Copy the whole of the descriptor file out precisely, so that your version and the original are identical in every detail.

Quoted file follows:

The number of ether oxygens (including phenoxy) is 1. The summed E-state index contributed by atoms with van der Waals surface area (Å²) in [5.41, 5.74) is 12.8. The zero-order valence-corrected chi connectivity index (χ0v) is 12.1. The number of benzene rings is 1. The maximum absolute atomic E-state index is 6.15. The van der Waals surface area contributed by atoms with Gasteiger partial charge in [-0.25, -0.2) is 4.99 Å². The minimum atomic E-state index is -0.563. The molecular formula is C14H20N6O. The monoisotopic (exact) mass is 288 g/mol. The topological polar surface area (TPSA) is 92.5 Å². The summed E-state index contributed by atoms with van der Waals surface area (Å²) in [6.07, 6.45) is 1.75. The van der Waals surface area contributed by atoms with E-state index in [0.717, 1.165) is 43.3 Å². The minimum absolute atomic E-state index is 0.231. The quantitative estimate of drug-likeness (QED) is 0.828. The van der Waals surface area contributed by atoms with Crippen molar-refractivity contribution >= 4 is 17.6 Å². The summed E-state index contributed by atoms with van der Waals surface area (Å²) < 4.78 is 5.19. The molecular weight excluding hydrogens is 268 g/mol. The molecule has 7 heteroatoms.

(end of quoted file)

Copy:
The number of ether oxygens (including phenoxy) is 1. The summed E-state index contributed by atoms with van der Waals surface area (Å²) in [5.41, 5.74) is 12.8. The zero-order valence-corrected chi connectivity index (χ0v) is 12.1. The number of benzene rings is 1. The maximum absolute atomic E-state index is 6.15. The van der Waals surface area contributed by atoms with Gasteiger partial charge in [-0.25, -0.2) is 4.99 Å². The minimum atomic E-state index is -0.563. The molecular formula is C14H20N6O. The monoisotopic (exact) mass is 288 g/mol. The topological polar surface area (TPSA) is 92.5 Å². The summed E-state index contributed by atoms with van der Waals surface area (Å²) in [6.07, 6.45) is 1.75. The van der Waals surface area contributed by atoms with E-state index in [0.717, 1.165) is 43.3 Å². The minimum absolute atomic E-state index is 0.231. The quantitative estimate of drug-likeness (QED) is 0.828. The van der Waals surface area contributed by atoms with Crippen molar-refractivity contribution >= 4 is 17.6 Å². The summed E-state index contributed by atoms with van der Waals surface area (Å²) < 4.78 is 5.19. The molecular weight excluding hydrogens is 268 g/mol. The molecule has 7 heteroatoms.